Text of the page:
Another one was taking a rather wide curve further away from us.

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The third one takes a wide circular route to lie in ambush


“Watch out for that one, the one far away to the left,” was the counsel Gabriel, our guide provided.

The other interesting thing was, it was a pride of 14 lions, and only about four were involved in the attack. The rest stayed back and watched. Must have been cos of the cubs. But it did look like a family sitting down post dinner to watch their favourite TV show.

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The rest of the clan watch in keen anticipation


Apparently, one thing that lions have in abundance is patience. And that was in display as the two lionesses went ever so slowly towards the prey. The warthogs were really far away and the dominant thought in my head was the dismayed one that I won’t be able to take any great pictures at this distance !

Suddenly, the action began. The two lionesses heading straight at the warthogs charged.

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Charge ! One of the two lionesses, charges !


Or they were discovered. Whatever the cause, the entire warthog family scattered and ran for their lives, tails standing erect.

As per plan, one of the warthogs went broadly in the direction of the lioness lying in ambush but from a distance it appeared as if it was not headed straight at the hidden predator. The lioness burst out of its hiding and charged after the warthog.

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At least one warthog runs off in the direction of the lioness lying in ambush. But the lioness needs to chase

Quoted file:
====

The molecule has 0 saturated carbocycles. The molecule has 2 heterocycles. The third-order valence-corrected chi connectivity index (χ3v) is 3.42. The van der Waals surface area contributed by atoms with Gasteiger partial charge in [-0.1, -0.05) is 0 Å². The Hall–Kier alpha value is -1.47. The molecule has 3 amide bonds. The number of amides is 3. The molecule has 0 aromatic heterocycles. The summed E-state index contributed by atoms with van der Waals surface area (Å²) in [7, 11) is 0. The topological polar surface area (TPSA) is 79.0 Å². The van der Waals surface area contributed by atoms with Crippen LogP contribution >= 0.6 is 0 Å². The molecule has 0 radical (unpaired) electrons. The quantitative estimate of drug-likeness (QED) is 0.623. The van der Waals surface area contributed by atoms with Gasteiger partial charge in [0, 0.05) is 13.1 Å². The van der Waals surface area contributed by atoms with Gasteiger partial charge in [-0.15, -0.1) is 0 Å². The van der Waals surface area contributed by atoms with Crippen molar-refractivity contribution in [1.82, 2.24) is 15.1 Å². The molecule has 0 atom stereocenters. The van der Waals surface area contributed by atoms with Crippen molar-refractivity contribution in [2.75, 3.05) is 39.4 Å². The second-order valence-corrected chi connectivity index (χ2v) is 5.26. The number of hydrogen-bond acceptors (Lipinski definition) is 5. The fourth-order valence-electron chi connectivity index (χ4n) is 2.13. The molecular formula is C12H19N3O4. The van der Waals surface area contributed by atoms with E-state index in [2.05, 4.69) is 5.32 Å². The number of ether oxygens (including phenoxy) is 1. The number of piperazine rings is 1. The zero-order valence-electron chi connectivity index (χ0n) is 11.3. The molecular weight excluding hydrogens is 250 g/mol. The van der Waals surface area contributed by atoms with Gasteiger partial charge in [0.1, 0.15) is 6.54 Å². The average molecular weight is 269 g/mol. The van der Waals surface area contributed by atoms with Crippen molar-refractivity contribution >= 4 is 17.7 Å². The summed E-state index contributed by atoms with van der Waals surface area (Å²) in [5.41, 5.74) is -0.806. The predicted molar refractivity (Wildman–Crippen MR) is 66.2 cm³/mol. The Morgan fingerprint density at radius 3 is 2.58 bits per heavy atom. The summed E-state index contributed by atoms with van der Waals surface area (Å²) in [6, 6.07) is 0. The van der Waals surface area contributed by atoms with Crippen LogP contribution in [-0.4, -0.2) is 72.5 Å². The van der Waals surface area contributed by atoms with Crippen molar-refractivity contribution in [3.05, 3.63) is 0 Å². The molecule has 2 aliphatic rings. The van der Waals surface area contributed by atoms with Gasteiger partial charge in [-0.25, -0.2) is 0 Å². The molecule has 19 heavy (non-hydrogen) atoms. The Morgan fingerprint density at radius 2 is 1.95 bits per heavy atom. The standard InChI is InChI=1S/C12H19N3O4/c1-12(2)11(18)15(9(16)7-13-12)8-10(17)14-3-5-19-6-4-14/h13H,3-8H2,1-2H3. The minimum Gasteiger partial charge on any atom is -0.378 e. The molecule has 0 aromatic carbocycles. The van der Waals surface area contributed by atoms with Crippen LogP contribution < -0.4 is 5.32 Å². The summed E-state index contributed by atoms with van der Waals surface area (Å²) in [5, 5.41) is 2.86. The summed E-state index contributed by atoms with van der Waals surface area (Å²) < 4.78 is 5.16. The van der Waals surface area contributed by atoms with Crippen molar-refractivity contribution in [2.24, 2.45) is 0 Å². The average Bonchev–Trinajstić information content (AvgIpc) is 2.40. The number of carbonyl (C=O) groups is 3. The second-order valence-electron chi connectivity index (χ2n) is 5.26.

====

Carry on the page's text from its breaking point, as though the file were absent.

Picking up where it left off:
No luck.

In a matter of seconds, the warthog had scampered off to safety. While hunting in packs, lions have a success rate of 30%. They also don’t take into account the direction in which the wind is blowing. So either the warthogs smelt them out, or they got discovered, or everything worked perfectly but the scurrying warthog didn’t take the precise angle which would have led it to the lioness hiding in ambush.

The lionesses stared expressionless at the prey that got away.

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There was a collective exhale of breath inside our vehicle. This was a lot of action. From spotting a single lioness to watching the dynamics in an extremely large pride of 14 to watching two attempts at a kill. One far more planned and elaborate. Phew !

The sun was coming up and the lions melted away into the tall grass and we knew that till evening they will be quiet and sleep. All the vehicles standing in one long line started dissipating, going off in different directions, in search of the next big excitement.

And as for us… we  heaved a huge sigh of contentment and looked around for a place safe enough to sit and have our breakfast.

Out there in the open, under the shade of a tree. Bliss.